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Sea Around Us project newsletter, issue 6/7, September-December 2000 Power, Melanie; Sea Around Us Project Sep 30, 2000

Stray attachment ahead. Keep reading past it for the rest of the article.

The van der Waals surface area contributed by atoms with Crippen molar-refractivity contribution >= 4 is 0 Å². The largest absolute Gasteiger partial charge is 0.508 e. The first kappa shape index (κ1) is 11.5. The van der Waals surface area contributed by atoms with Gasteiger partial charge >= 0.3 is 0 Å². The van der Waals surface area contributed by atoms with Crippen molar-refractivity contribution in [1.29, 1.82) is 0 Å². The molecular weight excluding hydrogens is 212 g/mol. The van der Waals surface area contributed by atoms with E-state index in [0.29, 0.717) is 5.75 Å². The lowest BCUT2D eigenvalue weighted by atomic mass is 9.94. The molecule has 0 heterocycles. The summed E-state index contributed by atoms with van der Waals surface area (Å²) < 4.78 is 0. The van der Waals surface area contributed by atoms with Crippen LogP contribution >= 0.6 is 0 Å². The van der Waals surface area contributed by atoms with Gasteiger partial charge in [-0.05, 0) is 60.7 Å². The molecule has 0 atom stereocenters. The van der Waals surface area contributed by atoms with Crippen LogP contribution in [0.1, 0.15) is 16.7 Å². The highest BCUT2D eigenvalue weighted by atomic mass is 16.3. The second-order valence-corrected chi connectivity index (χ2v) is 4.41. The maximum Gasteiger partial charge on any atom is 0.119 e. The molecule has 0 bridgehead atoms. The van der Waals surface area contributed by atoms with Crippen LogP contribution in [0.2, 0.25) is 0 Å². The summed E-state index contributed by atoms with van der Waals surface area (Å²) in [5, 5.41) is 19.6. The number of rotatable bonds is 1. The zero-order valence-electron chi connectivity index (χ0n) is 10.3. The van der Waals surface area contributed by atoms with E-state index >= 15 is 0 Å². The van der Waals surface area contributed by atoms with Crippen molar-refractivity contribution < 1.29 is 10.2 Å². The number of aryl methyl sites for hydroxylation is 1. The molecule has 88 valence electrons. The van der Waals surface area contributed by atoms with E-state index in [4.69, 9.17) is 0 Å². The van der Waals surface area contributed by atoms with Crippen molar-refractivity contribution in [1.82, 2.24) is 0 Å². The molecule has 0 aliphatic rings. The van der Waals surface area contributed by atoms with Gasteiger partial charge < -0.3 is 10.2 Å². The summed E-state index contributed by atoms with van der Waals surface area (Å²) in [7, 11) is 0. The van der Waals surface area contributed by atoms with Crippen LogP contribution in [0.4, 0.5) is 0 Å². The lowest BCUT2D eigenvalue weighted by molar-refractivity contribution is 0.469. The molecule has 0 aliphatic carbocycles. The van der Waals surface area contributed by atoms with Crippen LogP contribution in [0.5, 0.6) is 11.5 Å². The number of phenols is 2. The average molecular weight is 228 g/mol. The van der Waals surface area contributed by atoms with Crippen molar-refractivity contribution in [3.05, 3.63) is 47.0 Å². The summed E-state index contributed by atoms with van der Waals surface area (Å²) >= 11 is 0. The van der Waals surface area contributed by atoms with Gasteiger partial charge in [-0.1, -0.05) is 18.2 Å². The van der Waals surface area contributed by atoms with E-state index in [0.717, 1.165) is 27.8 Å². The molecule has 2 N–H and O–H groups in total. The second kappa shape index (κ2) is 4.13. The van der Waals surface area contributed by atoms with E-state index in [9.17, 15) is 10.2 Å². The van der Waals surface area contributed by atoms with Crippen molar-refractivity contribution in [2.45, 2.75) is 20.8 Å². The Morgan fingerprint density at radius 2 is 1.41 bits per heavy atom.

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Sea Around UsThe Sea Around Us Project NewsletterIssue 6/7 – September-December 2000As a result of risingfossil energy prices,we have all beenreminded in recentmonths that westernindustrial society isprofoundly dependent onthe availability of cheap,abundant energy.Unfortunately, the world’smajor industrial energyresources are not onlyfinite, but globally their percapita availability has beenin decline since the late1970s. Furthermore, it isnow widely recognisedthat the scale ofhumanity’s industrialenergy use contributes tomajor environmentalproblems including globalclimate change andbiodiversity loss.Like all human activities,commercial fishing entailsthe dissipation of energy insupport of their primaryactivity, the harvesting ofaquatic organisms. Andalthough energyconsumption by fisheriesreceives less attention thanthe direct impact thatfishing has on targetedstocks and associatedmarine ecosystems, it isprecisely the availability ofabundant energy thatenables mostcontemporary fisheries tocontinue even when stocksare in decline. In addition,from a managementperspective, energyconsumption provides ameans of comparingfishing effort betweendiverse fisheries, andchanges in effort over timewithin fisheries.Not surprisingly, mostresearch into the energyconsumed by commercialfisheries followed the oilprice shocks of the 1970s.The results of this andmore recent researchindicate that: Direct fuel inputs tofisheries typicallyaccount for between 75and 90% of totalindustrial energyinputs. The remaining10 to 25% are typicallycomprised of directand indirect energyinputs associated withvessel construction andmaintenance, theprovision of fish gearand ice, and labour. The energy intensity ofa fishery, or the amountof energy consumedper kilogram of fish orshellfish landed, isaffected by bothbiological factors, suchas resource abundanceand distribution and bythe technologicalaspects of a fishery. Forexample, the type offishing gear employed,and to a lesser extentthe size of vessel used,can influence theenergy intensity of agiven fishery. In general,trawling and longliningtend to be more energyintensive than seining,purse seining or morepassive techniques,such as gillnetting andtrapping.As part of the SeaAround Us Projectat the University ofBritish Columbia, I haveundertaken an analysis ofthe energy intensity andtotal energy consumed bycontemporary NorthAtlantic fisheries. Inaddition, where datapermits, I am alsoevaluating changes in				Continued on page 2 - Energy	The Sea Around Us project newsletter ispublished by the  Fisheries Centre at the Uni-versity of British Colum-bia. Included withthe Fisheries Cen-tre’s newsletterFishBytes,six is-sues of this news-letter are pub-lished annually.Subscriptions arefree of charge.Our mailing address is: UBC Fisheries Cen-tre, 2204 Main Mall, Vancouver, British Co-lumbia, Canada, V6T 1Z4. Our fax number is(604) 822-8934, and our email address isSeaNotes@fisheries.ubc.ca. All queries (in-cluding reprint requests), subscription re-quests, and address changes should be ad-dressed to Melanie Power, Sea Around UsNewsletter Editor.The Sea Around Us website may be foundat www.fisheries.ubc.ca/projects/saup, andcontains up-to-date information on theproject.energy consumption over timefor specific fisheries. As directfuel inputs account for thelion’s share of energy inputs,and because indirect inputs toNorth Atlantic.Using both of thesetechniques, to date Ihave estimated theenergy intensity and total fuelconsumed by approximately 50North Atlantic fisheries. Takentogether they account foralmost 5.5 million tonnes (liveweight) of fish and shellfishlanded annually and rangefrom the high-tonnage purseseine fisheries for Atlanticmenhaden, and capelin, tomixed stock groundfish trawlfisheries, to high-value trawland dredge fisheries for shrimp,lobster and scallop. Notably, foralmost half of the fisheriesanalysed, time series estimatesof energy intensity and totalfuel consumption have alsobeen possible for periodsranging up to 20 years. Forexample, Figure 1 illustratesrecent changes in energyintensity of both Icelandic andCanadian scallop fisheries.Peter Tyedmers is a Research Consultantwith the Sea Around Us Project. Herecently received his Ph.D. in ResourceManagement and EnvironmentalStudies at UBC.Figure 1: Energy intensity of Icelandic and Canadian scallop dredge fisheries.vessel construction, fishinggear, etc., are difficult toquantify, this analysis isfocussing exclusively on fuelinputs.Two methods are being used toquantify the fuel consumed byfisheries. The first entailssoliciting fuel consumption,fishing effort, vesselcharacteristics and catch datadirectly from fishingcompanies. While this methodyields robust results, it is arelatively slow, labour intensiveprocess. As a result, a secondtechnique is being employedthat uses data provided byfishing companies to establishgeneric fuel consumption rates,in terms of litres of dieselburned per horsepowersea-day of effort expended, forvarious gear sectors. Thesegeneric fuel consumption ratesare then used to estimate totalfuel consumption and energyintensity for fisheries for whichfleet-wide catch, average fleethorsepower and total days atsea data are available throughthe efforts of Sea Around UsProject collaborators andconsultants from around theEnergy - Continued from page 1 	Two internationalconferences, the AnnualScience Conference of theInternational Council for theExploration of the Sea (ICES),held in Bruges, Belgium, fromSept 27-30th, and the IX AnnualPICES (North Pacific MarineScience Organization) meeting,held in Hakodate, Japan fromOctober 20-28th, recentlyprovided opportunities forpresenting the conceptsunderlying the Sea Around Usproject, as also described in ourrecently released‘Methodological Report’ (Paulyand Pitcher 2000). (See Page 5for the table of contents of thereport.)The first of these two ICESpresentations was the invited‘Open Lecture’ entitled“Fisheries and Conservation: aProgram for theirReconciliation”, given by thesenior author.This presentation, whichstarted by contrasting the keyfeatures and ‘clients’ of fisheriesbiology and conservationbiology, went on to outline theenormity of the challengecaused by relentlessoverexploitation of fisheriesresources, and their impacts onecosystems, both culminatingin ‘fishing down marine foodwebs’.The elements of reconciliationbetween fisheries andconservation biology were thenoutlined. They includedrecognizing the legitimacy ofthe key tenets of each (thatfishing should remain a viableoccupation; that theecosystems and theirbiodiversity are allowed topersist).This presentation – the firsttime conservation issues wereaddressed in the context of anOpen Lecture – was apparentlyvery well received, andprovided a neat starting pointfor the mini-symposium thatfollowed up on that lecture,devoted to biodiversity issues,to which several speakers,notably Dr Jake Rice, referredto, suggesting that ICES shouldgive far more attention to thisthan it has so far.The ICES governing body,composed of nationaldelegates from around theNorth Atlantic decided, twodays after these events, tocreate a new, high-levelAdvisory Committee onEcosystems (ACE), on par withits fisheries-orientatedAdvisory Committee onFisheries Management. Ittempting to believe that thecontents of this year’s OpenLecture nudged a fewdelegates toward this positive,potentially very importantdecision.We also used the opportunityat the ICES Annual Scienceconference to present anothercontribution, outlining ourvision for a consensustaxonomy of the world’s marineecosystems (Pauly et al. 2000).The goal of this taxonomy is tobring together the extensiveinformation and expertiseavailable in the fields ofoceanography and in fisheriesscience into a compatibleframework to produce thesynergism required to tacklepressing global issues of over-fishing and other impacts onmarine ecosystems. The jointpaper was presented by Dr KenSherman, the main architect ofthe Large Marine Ecosystems(LME) (Sherman et al., 1990;Sherman and Duda 1999)which are now defined for mostof the world shelf and adjacentoceanic areas, and whoseintegration with the system of‘Biogeochemical Provinces’(BGCP) developed by A.Longhurst, T. Platt and S.Sathyendranath  (Longhurst,1998) form the core of thispaper.This presentation deepenedthe interactions between KenSherman’s group and the FC,and the commitment todevelop compatibility of globalLMEs where possible with theBGCP of Longhurst andcolleagues. This collaborationwas strengthened by a recentvisit by Peter Celone fromNOAA.Thanks to support byPICES, and in particular DrIan Perry, Dr Reg Watsonhad the opportunity to presentan invited paper entitled“Mapping fisheries onto marineecosystems: regional, oceanicand global integrations” atPICES IX in Japan. This paperpresented our proposals for			 Continued on page 4 - ConferencesIt is verypleasing tosee theinterest thathas beenexpressed informing aframework fordescribingmarine areaswhich canhopefullytranscendwhat havebeentraditionalboundariesbetweenresearchfields.!	harmonising the boundariesused by BGCP and LME areas.The talk was well attended andseemed of considerableinterest to participants,particularly those involved withcoordinating global studiescombining oceanography andfisheries such as the GLOBECprogram.It is very pleasing to see theinterest that has beenexpressed in forming aframework for describingmarine areas which canhopefully transcend what havebeen traditional boundariesbetween research fields.Collaborations made possibleby a common data basis willgreatly strengthen value workon marine ecosystems.References:Longhurst, A.R. 1998. EcologicalGeography of the Sea.Academic Press, San Diego. 398pp.Pauly, D. and T.J. Pitcher(Editors). 2000. Methods forEvaluating the Impacts ofFisheries on North AtlanticEcosystems. Fisheries CentreResearch Reports 8(2), 195 pp.Pauly, D., V. Christensen, R.Froese, A. Longhurst, T. Platt, S.Sathyendranath, K. Shermanand R. Watson. 2000. Mappingfisheries onto marineecosystems: a proposal for aconsensus approach forregional, oceanic and globalintegration . pp. 13- 22. In: Pauly,D. and T.J. Pitcher (eds.).Methods for Evaluating theImpacts of Fisheries on NorthAtlantic Ecosystems. FisheriesCentre Research Reports 8(2).[Also Presented as ICES CM2000/T:14]Sherman, K., L.M. Alexander andB.D. Gold (Editors). 1990. Largemarine ecosystems: patterns,processes and yields. Amer.Assoc. Adv. Sci. Washington D.C.242 pp.Sherman, K. and A.M. Duda.1999. An ecosystem approachto global assessment andmanagement of coastal waters.Marine Ecology Progress Series.190:271-287Dr Daniel Pauly is Project Leader  and DrReg Watson is a Senior ResearchAssociate for the Sea Around Us Project.Fig 1. Schematic representation of ‘fishing down marine food webs’ as presented at the ICES 2000 Open Lecture. The horizontalaxis represents both time and the sea bottom, the vertical axis the trophic level; the arrow represents global fishing, whichincreasingly concentrates on organisms of lower trophic levels, and depletes the large, long-lived species. Based on a colourdrawing by Ms Aque Atanacio.Conferences - Continued from page 3" 	The Fisheries Centre is pleased to announce that a new report in the Fisheries Centre ResearchReport series has been published. Edited by Daniel Pauly and Tony Pitcher, Methods forEvaluating the Impacts of Fisheries on North Atlantic Ecosystems presents the methodology inuse in the Sea Around Us Project.To order, contact the Fisheries Centre’s Events Officer, phone (604) 822-0618, fax (604) 822-8934, oremail events@fisheries.ubc.ca. The full citation is: Methods for Evaluating the Impacts of Fisheries onNorth Atlantic Ecosystems. Fisheries Centre Research Report 2000, Vol. 8 (2), 195 pp, $20.Table of ContentsAbstract, p. iiDirector’s Foreword (Tony J. Pitcher), p. iiiPreface and Acknowledgements, p. ivAssessment and Mitigation of Fisheries Impacts on Marine Ecosystems: A MultidisciplinaryApproach for Basin-scale Inferences, Applied to the North Atlantic. D. Pauly  and T.J. Pitcher, pp. 1-12.Mapping Fisheries onto Marine Ecosystems:  A Proposal for a  Consensus Approach for Regional,Oceanic and Global Integrations. D. Pauly, V. Christensen, R. Froese, A. Longhurst, T. Platt, S.Sathyendranath, K. Sherman and R. Watson, pp. 13-22.The Basis for Change: Part I Reconstructing Fisheries Catch and Catch and Effort Data. R. Watson,S. Guénette, P. Fanning and T.J. Pitcher, pp. 23-39.The Basis for Change 2:  Estimating Total Fishery Extractions from Marine Ecosystems of theNorth Atlantic. T.J. Pitcher and R. Watson, pp. 40-53.How Life History Patterns and Depth Zone Analysis Can Help Fisheries Policy. D. Zeller and D.Pauly, pp. 54-63.Small Versus Large-scale Fisheries:  A Multi-species, Multi-fleet Model for Evaluating theirInteractions and Potential Benefits. L.M. Ruttan, F.C. Gayanilo, Jr., U.R. Sumaila, and D. Pauly, pp. 64-78.Ecopath with Ecosim:  Methods, Capabilities and Limitations. V. Christensen and C. Walters, pp. 79-105.Restoration of Overexploited Capture Fishery Resources: An Economic/Ecosim ModelingApproach. G. Munro and U.R. Sumaila, pp. 106-113.Tracking Fisheries Landings in the North Atlantic. U.R. Sumaila, R. Chuenpagdee and G. Munro, pp.114-122.Quantifying the Energy Consumed by North Atlantic Fisheries. P. Tyedmers, pp. 123-135.How Good is Good?:  A Rapid Appraisal Technique for Evaluation of the Sustainability Status ofFisheries of the North Atlantic. J. Alder, T.J. Pitcher, D. Preikshot, K. Kaschner and B. Ferriss, pp. 136-182.Appendices1. List of Authors and Participants at Workshop, pp. 183-184.2. List of Invited Project Evaluators, p. 185.3. Comments by External Evaluators, 186-1914. Authors’ Index, pp. 192-195.				#	My career as fisheriesbiologist started backin 1992 in Ethiopia. Iworked in inland fisheries onEthiopian rift valley lakes aswell as on man made lakes.After serving there for fouryears I went to Norway forfurther studies and did amasters degree in FisheriesBiology and FisheriesManagement at the Universityof Bergen. Finally, I immigratedto Canada in 1999 and joinedthe Fisheries Centre soonafterwards, with the hope ofeventually beginning doctoralstudies.Having explained how I cameto join the Centre, let me takeyou directly to the topic of mywork here: Spatial Mapping ofthe Fishing Grounds of MarineFisheries.The rationale behind mappingfishing grounds comes fromthe very fact that all marinespecies have geographic limitsto their distributions. Thedistributions can be relativelywide in geographic range orrestricted as dictated bycombinations of factors such asthe biology of the fish, andoceanographic, ecological, andclimatic barriers. Theknowledge of thesedistributions, and thegeographic locations of thefishing areas within thedistribution ranges, are of aparamount importance. It helpsto relate any changes infisheries to the peculiarcharacteristics of eachgeographic locality, and hencehelps to define the ecosystems.Defining the ecosystems in turnenables scientists to seechanges in fisheries in light ofecosystem context that wouldhelp to bring about effectivestock status assessment andmake suitable managementpolicies that would maintainthe health of the entireecosystem.To this end, a primary focus ofthe Sea Around Us Project is tofind where the main marinefisheries of the world are takingplace. The geographicinformation is then storedusing standard GIS (GeographicInformation Systems)techniques, providing anexcellent tool to analyse anddisplay spatially-distributeddata. The aim is to develop acomprehensive database thatwill include, among others, theexact address of eacheconomically important fisheryin oceans of the world withinthe systematic hierarchies ofvarious oceanic classificationschemes (Domains, LMEs, EEZs,and FAO areas) previouslydesigned. Dr Reg Watson, ascientist in charge of themapping unit of the project, isdeveloping suitable softwarefor this purpose.So far, on a global scale, wehave identified 61 top species,important in that they accountfor a significant portion of totalworld marine catches.Geographic informationregarding the fishing grounds(distribution map) has beendigitized and registered tocommon co-ordinate system.In the coming weeks andmonths, the task of identifyingfishing grounds of theremaining important specieswill be finished, and eventuallymost marine species for whichthere is an important fisherywill be included in thedatabase. After this phase iscompleted, the catches of theworld marine fisheries will beallocated to their respectiveplaces of origin in the oceans.We will then be in a betterposition to address questionsof a spatial nature; questions inwhich the location of onefishery in relation to another, orits specific environment, is thecentre of focus.Hopefully, in the nearfuture, I will becontinuing in theseareas with emphasis on re-mapping the total catches andeffort of global marine fisheriesby applying a GIS-basedanalysis using historical timeseries of catch and effortstatistics for my doctoral thesis.I will work to trace back in timethe catches and effort ofmarine fisheries as far as theavailability of data will allow, tovisualize how fisheries havebeen responding toexploitation schemes overspace and time, and come upwith explanations as to whatpossible factors were involvedin generating the observedtrends in each geographicalarea.Ahmed Gelchu is a Research Assistantwith the Sea Around Us Project.  !	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